Flux Workflow Surviving Despite Open Source

“How does one sell software if every other software in the same space is open source?”

Here’s an interesting question, “How does one sell software if every other software in the same space is open source?” One would think that it would be an impossibility for a small company. However there’s a bright ray of hope, Flux Corp a developer of a Java based workflow engine is actually showing us how to beat the odds.

In the Java world, open source workflow solutions are a dime a dozen. To find a company actually making money in this space would be surprising. It so happens that Flux Corp does make a decent living and is in fact growing. How does it do it? Fortunately, David Sims the founder of Flux Corp gave me a call provided me a glimpse at the solution.

For starters David keeps costs extremely low. Flux Corp’s headquarters is in Billings, Montana (population under 100,000). A typical 4 bedroom home (2,500 sq ft) in Billings costs around $135,000. By comparison, where I live (i.e. the greater D.C. area) the same home costs at least half a million dollars. Which makes one ponder, how in the world can one create a profitable startup in an expensive metropolitan area? Well, I guess the answer is that you let all those wealthy VCs in the same area to foot the bill! The point however if you want to bootstrap, you move. Just ask Mike Giles who moved to western Massachusetts to build Furl (acquired by Looksmart) with his own money.
David avoids using print adverts in print magazines because he hasn’t seen the payoff. He now essentially uses Google Adwords to do his marketing.

The second tip is that to keep in business you have to listen to customers. The primary kind of customer and until recently the only kind of customer had been Java developers. That is, customers who coded to the APIs and used the Flux GUI tool to design and monitor workflows, although it’s true that the IT operations staff will use the Flux web interface to monitor and control workflows. Apparently, there had been little interest standards like workflow languages like BPML or XPDL. Furthermore, BPEL had never seemed to be appropriate. What keeps Flux alive is that it continues to add features that developers are truly concerned about.

Flux started out as one of the first commercial java based job schedulers in the market. Over time commercial competitors have come and gone (i.e. Kronos, Tempo). However, the biggest competitor of course would have been an open source scheduler (i.e. Quartz). When Quartz came along there was a noticeable financial impact. It essentially took away the customers with basic requirements. Flux stays alive by providing features (i.e. priorities, split-joins, concurrency throttles, “job dependencies”, “file dependencies”, and timeouts) that goes beyond its open source competitors.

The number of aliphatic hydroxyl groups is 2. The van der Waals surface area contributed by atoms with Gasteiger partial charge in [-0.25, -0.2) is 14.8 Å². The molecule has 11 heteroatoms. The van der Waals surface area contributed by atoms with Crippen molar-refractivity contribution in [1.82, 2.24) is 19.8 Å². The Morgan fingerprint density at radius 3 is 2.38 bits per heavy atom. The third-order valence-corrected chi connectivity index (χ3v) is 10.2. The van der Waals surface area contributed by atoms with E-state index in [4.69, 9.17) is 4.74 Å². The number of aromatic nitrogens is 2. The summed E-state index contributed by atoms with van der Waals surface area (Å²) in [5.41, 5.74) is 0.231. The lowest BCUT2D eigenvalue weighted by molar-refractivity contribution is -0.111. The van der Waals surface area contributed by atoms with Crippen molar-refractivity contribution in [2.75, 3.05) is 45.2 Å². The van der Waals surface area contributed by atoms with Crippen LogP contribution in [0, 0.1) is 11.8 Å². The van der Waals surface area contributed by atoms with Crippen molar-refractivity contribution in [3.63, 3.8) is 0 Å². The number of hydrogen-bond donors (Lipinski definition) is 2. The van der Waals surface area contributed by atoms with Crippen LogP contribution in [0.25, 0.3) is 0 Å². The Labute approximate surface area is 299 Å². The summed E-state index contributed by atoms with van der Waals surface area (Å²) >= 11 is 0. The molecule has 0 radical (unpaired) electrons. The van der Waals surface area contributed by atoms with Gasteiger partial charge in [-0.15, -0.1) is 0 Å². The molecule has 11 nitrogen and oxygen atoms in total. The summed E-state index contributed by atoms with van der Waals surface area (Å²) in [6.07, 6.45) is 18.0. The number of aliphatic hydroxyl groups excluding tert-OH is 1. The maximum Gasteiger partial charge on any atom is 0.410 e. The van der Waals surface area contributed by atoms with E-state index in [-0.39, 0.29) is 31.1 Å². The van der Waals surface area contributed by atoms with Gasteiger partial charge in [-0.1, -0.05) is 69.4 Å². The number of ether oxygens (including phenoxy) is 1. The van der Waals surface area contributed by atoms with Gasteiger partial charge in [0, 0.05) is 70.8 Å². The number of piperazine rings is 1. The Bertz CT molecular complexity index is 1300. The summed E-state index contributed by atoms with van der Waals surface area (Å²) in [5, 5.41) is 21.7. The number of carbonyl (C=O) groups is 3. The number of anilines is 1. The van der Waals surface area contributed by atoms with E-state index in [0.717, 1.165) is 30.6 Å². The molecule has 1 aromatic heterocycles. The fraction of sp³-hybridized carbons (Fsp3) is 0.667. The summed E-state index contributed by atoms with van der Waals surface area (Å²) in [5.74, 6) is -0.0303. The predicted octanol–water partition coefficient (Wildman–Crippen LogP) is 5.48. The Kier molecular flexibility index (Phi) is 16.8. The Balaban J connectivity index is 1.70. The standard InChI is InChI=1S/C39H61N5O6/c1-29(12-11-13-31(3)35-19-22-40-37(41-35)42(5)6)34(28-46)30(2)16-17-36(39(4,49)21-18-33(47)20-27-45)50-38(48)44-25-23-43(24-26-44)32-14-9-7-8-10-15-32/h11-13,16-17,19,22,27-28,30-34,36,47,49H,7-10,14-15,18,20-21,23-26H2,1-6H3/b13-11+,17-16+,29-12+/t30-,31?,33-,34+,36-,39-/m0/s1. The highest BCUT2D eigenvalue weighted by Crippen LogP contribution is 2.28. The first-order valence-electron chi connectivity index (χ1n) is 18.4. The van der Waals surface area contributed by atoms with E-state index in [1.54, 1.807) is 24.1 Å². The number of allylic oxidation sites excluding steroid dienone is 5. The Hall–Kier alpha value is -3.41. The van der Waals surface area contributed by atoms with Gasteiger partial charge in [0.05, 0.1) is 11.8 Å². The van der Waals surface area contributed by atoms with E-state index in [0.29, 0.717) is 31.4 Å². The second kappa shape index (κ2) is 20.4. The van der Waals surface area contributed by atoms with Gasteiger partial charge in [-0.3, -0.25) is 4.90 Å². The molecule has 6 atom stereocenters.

From the original base of providing the leading java based scheduler in the market, the company has branched into an even more treacherous place, that is the Workflow market. One of the difficulties with the word “workflow” is that too many people have their own idea as to what it is. Anyway, from David Sims’ perspective the workflow product supports orchestrated software tasks like coordination, branching, looping, splits and joins. The BPM product supports humans in the loop allowing for decision points that support vetoes and consensus.

Flux Corp’s main competitors appear to be OakGrove Reactor and Dralasoft (acquired by Verity). In an interesting story, OakGrove Reactor once used the Flux Job Scheduler for its scheduling. It’s biggest open source competitor according to David is OSWorkflow. Which is interesting since I didn’t think that OSWorkflow was one of the better open source workflow products out there. However, it appears that considering Flux’s developer audience, these customers seem to be choosing simplicity over features.

The most interesting take in all this is the peculiar effect of open source competition. It is obviously detrimental to a software business, however it also an interesting side-effect. It raises the barrier of entry for other businesses. For example, say I wanted to get into the Job Scheduling business. I wouldn’t make any money out of it unless my product was better than the open source alternatives (i.e. Quartz). However, would that product be better than an existing product like Flux that has been incrementally improved over several years? In essence, because of the presence of open source in your market, your business will not have the benefit of feeding off the low end.

David Sims’ business survives because of a very interesting observation in economics. That is Christensen’s Law, “the conservation of attractive profits”. Christiansen theory is about the migration of value over time, High margins move up and down the value chain over time. It doesn’t move always in the direction of going up the food chain, it can go the other way too. That is, despite scheduling or workflow becoming commodities, there’s profit to be reaped from being the expert in your little niche.

Republished with permission from the blog of CE Perez.